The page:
It’s been rough sailing for the market over the past three weeks. We have seen three straight weekly declines, and declines in six of the past seven weeks, in the major indices.
Sentiment is just about as poor as it has ever been, with new record levels in put option ownership from the largest investors (in dollar terms) and investor sentiment surveys plumbing all-time lows.
The feeling that seems to permeate Wall Street is that of waiting for the next shoe to drop following the failure in the UK pension system earlier this month. Pension funds in the UK were holding leveraged swap contracts collateralized with UK Gilts at the long end of the curve.
When UK bonds started to dive off their latest fiscal stimulus bill (which came with 10% UK inflation), those swap deals hit thresholds and triggered a cascade of margin calls, which could only be met by selling more Gilts.
Investors are asking themselves how many other major international markets are booby-trapped by trading strategies that can’t handle a little more volatility in bonds? What’s going to break next?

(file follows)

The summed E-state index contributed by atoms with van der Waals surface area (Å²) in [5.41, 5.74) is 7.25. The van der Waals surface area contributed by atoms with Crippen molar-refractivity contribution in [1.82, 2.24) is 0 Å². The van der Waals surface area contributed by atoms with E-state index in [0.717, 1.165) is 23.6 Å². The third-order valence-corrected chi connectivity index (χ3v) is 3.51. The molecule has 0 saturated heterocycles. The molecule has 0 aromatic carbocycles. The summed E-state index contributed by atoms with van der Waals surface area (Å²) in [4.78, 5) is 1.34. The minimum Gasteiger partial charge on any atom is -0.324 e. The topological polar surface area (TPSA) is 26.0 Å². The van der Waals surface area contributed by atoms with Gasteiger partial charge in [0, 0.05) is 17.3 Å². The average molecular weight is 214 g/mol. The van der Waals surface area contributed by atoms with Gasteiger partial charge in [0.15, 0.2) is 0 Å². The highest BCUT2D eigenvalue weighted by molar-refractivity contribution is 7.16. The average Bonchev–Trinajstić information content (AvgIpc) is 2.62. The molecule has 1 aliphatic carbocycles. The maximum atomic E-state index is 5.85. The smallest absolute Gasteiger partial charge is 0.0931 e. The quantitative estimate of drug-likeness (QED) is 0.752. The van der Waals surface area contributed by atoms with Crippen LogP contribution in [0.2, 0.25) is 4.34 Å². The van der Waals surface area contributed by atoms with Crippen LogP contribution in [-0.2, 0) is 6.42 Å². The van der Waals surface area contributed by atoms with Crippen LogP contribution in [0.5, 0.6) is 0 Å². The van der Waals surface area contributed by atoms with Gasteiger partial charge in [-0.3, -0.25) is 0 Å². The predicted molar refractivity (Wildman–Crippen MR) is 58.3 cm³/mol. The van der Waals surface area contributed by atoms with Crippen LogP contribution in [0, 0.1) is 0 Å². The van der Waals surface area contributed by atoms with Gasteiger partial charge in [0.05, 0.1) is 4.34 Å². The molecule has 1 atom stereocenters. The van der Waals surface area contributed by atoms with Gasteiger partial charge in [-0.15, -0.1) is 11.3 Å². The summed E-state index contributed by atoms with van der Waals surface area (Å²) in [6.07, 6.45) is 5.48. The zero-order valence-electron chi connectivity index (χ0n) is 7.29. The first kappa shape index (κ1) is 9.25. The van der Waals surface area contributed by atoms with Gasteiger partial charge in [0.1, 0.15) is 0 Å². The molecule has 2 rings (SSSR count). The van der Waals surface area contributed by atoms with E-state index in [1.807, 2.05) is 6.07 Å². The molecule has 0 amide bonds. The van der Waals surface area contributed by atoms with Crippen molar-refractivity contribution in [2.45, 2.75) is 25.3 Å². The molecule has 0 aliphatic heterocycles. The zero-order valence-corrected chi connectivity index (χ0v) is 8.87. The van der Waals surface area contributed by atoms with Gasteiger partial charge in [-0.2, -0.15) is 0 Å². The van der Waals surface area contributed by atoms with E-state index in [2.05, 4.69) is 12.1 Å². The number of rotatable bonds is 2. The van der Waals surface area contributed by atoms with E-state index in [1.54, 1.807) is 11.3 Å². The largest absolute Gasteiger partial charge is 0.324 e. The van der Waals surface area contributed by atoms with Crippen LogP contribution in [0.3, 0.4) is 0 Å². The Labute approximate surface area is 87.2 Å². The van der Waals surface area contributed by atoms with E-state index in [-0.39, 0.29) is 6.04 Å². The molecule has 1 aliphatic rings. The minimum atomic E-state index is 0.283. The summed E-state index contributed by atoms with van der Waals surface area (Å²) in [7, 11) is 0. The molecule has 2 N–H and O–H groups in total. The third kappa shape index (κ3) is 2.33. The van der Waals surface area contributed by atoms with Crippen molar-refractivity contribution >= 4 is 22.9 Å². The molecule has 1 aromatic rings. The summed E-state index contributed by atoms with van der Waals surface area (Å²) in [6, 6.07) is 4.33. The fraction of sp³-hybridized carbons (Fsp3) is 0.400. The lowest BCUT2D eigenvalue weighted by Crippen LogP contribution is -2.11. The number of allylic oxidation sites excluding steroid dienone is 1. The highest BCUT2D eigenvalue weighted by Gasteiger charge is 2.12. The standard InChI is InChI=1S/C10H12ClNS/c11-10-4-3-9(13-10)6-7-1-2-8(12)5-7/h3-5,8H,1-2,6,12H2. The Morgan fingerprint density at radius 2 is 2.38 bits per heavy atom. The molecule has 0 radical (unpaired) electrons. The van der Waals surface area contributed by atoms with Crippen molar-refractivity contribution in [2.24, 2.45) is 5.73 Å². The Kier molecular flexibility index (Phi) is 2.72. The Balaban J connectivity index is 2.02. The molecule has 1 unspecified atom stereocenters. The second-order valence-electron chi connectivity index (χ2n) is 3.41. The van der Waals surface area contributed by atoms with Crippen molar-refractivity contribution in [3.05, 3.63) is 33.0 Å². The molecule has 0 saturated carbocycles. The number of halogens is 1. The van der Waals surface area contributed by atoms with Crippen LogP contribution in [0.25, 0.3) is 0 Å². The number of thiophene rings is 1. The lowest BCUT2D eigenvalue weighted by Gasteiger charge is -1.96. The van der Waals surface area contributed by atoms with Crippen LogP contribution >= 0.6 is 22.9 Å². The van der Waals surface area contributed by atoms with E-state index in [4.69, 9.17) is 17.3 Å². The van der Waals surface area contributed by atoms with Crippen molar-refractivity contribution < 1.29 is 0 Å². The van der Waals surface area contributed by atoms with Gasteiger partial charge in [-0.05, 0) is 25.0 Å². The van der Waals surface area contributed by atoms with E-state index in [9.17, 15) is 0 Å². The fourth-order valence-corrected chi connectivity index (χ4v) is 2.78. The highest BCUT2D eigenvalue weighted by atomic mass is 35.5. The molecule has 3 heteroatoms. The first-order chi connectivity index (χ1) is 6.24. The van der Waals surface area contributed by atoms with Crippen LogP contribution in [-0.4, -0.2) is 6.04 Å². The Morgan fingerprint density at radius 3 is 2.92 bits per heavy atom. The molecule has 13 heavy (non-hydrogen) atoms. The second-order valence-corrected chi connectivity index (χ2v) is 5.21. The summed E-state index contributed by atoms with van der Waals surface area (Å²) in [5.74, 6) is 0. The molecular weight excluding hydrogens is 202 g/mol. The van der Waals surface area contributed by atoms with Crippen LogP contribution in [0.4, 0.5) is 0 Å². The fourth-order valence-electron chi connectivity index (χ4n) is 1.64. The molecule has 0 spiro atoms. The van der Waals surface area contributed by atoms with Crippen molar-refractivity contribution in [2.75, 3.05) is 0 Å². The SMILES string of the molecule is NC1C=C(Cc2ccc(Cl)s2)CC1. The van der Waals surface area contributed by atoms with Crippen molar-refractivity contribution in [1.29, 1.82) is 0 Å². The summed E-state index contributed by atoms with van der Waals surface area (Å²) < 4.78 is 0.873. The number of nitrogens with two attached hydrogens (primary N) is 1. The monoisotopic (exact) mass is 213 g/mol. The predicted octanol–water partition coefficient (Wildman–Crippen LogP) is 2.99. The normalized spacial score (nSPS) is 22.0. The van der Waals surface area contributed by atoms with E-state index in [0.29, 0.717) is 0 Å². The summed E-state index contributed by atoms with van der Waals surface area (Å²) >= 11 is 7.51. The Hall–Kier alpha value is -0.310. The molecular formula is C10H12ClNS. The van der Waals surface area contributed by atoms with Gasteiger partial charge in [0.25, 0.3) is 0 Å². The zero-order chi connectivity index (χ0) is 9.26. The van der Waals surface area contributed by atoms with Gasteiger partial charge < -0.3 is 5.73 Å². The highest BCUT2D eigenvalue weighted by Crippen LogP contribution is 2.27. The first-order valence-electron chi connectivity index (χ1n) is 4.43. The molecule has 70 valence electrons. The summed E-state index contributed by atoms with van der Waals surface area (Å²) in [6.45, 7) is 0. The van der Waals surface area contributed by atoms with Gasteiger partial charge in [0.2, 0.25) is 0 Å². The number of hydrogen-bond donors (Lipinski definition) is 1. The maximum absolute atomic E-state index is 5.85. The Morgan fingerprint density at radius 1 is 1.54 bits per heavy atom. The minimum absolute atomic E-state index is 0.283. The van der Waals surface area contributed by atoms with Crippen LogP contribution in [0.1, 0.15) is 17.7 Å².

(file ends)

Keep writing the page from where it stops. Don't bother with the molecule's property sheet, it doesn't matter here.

The upshot is the odd phenomenon of the BoE doing QE and QT at the same time, while it pretends it is still ready to be tough on inflation. Talk about losing credibility.
The upshot is also the continued threat of a parabolic rise in the US Dollar, which puts a strain on global growth and the ability of emerging market debtors to service dollar-denominated notes and bills.
Next up for the market is the beginning of Q3 earnings season, where the rubber will seriously start to meet the road. MX, META, MU, NKE, and RCII all provided dire warnings about upcoming results and the operating environment in play.
Consumer spending has started to drop precipitously. Questions are being raised on the valuation front as earnings get set to roll out.
Questions — and rumors — are also swirling about the potential for a major bank failure, with Credit Suisse (NYSE:CS) in the spotlight. Read More…
The sentiment backdrop, the rumors, the pessimistic expectations for upcoming earnings — it all adds up to an environment laced with fear. But it also adds up to an interesting context for contrarian success if each aspect of this equation were to work out better than expected.
We start October with Great Things Afoot. Fortunes will be made and lost. Fasten your seatbelts!
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